The South Korean government has agreed to move forward with developing policies and revising laws to more proactively reflect the growing diversity of families. On Jan. 26, the Ministry of Gender Equality and Family (MOGEF) announced its fourth masterplan for healthy families (2021-2025) and held a public hearing on that topic.
The family is at once the basic social unit and the product of social changes. The failure of laws and institutions to keep up with the broadening definition of the family is a problem that goes beyond the growing disconnect with reality. It produces alienation and discrimination on a large scale and damages social stability and integration.
Korea’s current laws are still based in the patriarchy, with its focus on blood ties. We believe that the institution of the family needs to be changed every bit as much as the hoju family register system, which was abolished in 2008.
The most noteworthy thing announced by MOGEF is its plan to revise current legislation that only defines family in terms of marriage and blood ties. Korea’s civil code limits one’s family to one’s parents, children, siblings, spouse, and spouse’s family. The Healthy Family Act also focuses on marriage, blood relations and adoption.
But the proportion of households that actually fit that definition — households, that is, consisting of a married couple and their unmarried children — has fallen considerably in recent years, from 37.0% in 2010 to 29.8% in 2019. During that same period, the proportion of single-person households has risen from 23.9% to 30.2%. Presumably, there has also been a major upswing in the number of people who’ve decided not to get married and the people who are cohabiting.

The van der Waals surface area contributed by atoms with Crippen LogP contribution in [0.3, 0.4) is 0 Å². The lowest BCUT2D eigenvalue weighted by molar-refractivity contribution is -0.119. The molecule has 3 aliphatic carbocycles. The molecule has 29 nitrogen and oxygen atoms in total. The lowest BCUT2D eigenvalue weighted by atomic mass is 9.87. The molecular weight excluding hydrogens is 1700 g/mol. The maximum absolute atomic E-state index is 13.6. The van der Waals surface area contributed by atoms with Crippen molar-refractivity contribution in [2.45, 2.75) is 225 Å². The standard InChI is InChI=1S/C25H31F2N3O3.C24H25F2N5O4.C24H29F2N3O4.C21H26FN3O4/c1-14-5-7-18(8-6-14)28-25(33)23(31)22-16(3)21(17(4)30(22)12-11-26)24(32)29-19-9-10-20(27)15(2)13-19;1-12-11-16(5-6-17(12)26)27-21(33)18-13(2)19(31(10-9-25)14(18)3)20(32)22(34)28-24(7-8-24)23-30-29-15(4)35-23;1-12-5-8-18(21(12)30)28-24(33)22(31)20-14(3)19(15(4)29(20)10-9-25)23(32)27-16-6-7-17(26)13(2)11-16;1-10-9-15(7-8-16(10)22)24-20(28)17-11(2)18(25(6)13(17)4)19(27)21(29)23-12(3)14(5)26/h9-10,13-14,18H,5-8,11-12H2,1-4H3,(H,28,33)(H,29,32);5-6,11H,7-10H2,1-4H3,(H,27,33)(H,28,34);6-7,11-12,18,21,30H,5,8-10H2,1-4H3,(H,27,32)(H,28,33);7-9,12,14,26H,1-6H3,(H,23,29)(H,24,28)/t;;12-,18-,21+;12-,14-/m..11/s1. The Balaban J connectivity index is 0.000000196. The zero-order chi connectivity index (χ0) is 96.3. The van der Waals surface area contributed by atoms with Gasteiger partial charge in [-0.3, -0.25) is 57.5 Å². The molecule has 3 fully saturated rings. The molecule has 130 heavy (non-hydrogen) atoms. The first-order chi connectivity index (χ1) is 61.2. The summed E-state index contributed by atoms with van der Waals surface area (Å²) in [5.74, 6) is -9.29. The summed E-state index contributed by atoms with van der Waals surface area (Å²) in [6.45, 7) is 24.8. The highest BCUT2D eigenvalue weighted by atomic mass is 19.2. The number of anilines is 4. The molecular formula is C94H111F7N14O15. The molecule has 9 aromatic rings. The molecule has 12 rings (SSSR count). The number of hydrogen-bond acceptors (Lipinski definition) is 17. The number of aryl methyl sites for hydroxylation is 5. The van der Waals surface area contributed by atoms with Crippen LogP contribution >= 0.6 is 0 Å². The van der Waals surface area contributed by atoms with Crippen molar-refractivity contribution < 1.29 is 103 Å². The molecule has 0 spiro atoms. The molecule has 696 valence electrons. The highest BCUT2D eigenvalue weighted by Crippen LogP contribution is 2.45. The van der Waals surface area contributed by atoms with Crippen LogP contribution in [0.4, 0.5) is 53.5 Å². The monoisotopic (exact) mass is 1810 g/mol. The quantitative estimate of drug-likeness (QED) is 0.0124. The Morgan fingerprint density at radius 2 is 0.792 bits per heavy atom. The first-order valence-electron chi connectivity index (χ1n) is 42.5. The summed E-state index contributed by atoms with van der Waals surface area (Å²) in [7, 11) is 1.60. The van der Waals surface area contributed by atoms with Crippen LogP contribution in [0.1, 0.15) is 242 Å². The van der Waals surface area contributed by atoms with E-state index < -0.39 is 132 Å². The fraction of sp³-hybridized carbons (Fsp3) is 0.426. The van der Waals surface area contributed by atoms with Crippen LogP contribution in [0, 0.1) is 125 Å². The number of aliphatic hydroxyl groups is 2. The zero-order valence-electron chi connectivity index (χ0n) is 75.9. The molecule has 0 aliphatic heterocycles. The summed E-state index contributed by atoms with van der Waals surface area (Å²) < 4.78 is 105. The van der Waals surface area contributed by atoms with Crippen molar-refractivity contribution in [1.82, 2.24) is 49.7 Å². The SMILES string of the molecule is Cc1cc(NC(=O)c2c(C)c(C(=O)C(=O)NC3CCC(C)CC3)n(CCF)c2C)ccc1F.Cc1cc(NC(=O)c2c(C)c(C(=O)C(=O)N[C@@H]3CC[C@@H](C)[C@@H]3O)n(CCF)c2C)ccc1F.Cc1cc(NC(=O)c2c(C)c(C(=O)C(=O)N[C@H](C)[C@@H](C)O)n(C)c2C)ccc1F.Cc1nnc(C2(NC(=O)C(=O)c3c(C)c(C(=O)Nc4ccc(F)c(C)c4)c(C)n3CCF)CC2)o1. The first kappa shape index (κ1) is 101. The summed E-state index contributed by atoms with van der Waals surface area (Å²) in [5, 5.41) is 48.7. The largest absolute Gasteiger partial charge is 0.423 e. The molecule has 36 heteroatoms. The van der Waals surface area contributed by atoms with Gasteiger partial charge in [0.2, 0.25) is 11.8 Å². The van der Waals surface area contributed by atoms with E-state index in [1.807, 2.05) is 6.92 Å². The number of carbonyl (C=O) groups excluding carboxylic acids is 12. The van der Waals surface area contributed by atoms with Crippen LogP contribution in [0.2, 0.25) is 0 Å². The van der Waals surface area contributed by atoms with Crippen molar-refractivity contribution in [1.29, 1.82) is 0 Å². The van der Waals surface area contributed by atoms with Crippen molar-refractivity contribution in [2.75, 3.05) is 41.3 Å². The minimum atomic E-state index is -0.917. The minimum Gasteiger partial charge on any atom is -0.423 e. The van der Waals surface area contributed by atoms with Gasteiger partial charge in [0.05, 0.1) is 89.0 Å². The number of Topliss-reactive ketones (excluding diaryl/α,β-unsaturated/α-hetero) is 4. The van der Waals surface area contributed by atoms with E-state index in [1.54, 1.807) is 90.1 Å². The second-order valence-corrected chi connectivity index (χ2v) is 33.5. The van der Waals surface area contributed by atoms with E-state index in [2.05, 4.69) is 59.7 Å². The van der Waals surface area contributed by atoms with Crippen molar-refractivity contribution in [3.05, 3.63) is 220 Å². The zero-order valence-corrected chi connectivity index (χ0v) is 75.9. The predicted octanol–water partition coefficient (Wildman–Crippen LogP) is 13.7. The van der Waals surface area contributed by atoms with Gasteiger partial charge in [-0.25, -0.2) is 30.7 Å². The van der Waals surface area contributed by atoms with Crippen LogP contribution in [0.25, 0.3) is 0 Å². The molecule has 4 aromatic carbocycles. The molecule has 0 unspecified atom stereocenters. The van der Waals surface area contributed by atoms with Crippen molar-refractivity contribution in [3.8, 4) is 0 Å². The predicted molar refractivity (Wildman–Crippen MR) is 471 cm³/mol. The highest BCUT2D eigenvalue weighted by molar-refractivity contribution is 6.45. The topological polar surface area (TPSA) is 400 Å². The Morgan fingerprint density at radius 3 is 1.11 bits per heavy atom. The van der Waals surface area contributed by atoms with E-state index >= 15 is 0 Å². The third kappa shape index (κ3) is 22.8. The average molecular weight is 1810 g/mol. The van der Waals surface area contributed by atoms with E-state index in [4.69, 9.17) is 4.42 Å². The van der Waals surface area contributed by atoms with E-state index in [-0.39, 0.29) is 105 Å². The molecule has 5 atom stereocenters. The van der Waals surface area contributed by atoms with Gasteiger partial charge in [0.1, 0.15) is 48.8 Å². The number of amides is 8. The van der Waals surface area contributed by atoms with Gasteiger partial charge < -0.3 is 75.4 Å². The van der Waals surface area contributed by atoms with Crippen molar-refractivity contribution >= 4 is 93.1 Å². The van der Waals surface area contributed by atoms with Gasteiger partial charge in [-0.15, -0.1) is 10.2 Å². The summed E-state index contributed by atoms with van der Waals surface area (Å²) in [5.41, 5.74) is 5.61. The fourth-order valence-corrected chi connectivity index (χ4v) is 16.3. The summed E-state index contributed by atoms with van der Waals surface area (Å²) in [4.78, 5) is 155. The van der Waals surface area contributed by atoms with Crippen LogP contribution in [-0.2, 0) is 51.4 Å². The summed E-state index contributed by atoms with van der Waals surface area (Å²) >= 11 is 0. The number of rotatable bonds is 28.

Furthermore, there’s been a sea change in Koreans’ attitudes. In a poll carried out by MOGEF in 2020, 69.7% of respondents agreed with the statement that people who live together and support each other are family even if they aren’t married or related by blood.
When the laws aren’t in sync with reality, many suffer from discrimination and many others fall between the cracks in the law. TV dramas have been written about people who aren’t able to give consent for a partner’s surgery because they aren’t legally recognized as a family member.
People who live alone — many of whom never intend to get married — are shut out of various welfare programs, including tax breaks and residential support. Korea also needs to create a program that would give cohabiting households the same welfare benefits as legally married households, as France does with its civil solidarity pact.
The biggest shortcoming of Korea’s basic livelihood security program is that it’s limited to those who don’t have any relatives who could support them. That restriction should also be regarded as a product of familial institutions’ focus on blood relations.
Under the Act on Punishment for Domestic Violence, a perpetrator can’t even be prosecuted against the wishes of the victim in cases where the two parties are neither in a legal marriage or a de facto marriage.
These laws should have been revised long ago, but better late than never.
As we saw during the abolition of the family register system, changing laws and institutions related to families arouses a backlash from those who hold to a traditional outlook. But we think that price is worth paying in order to reduce discrimination and increase equality in Korean society.
Without shrinking from conflict, and remaining firm but flexible, we should proceed with a public debate on these issues.
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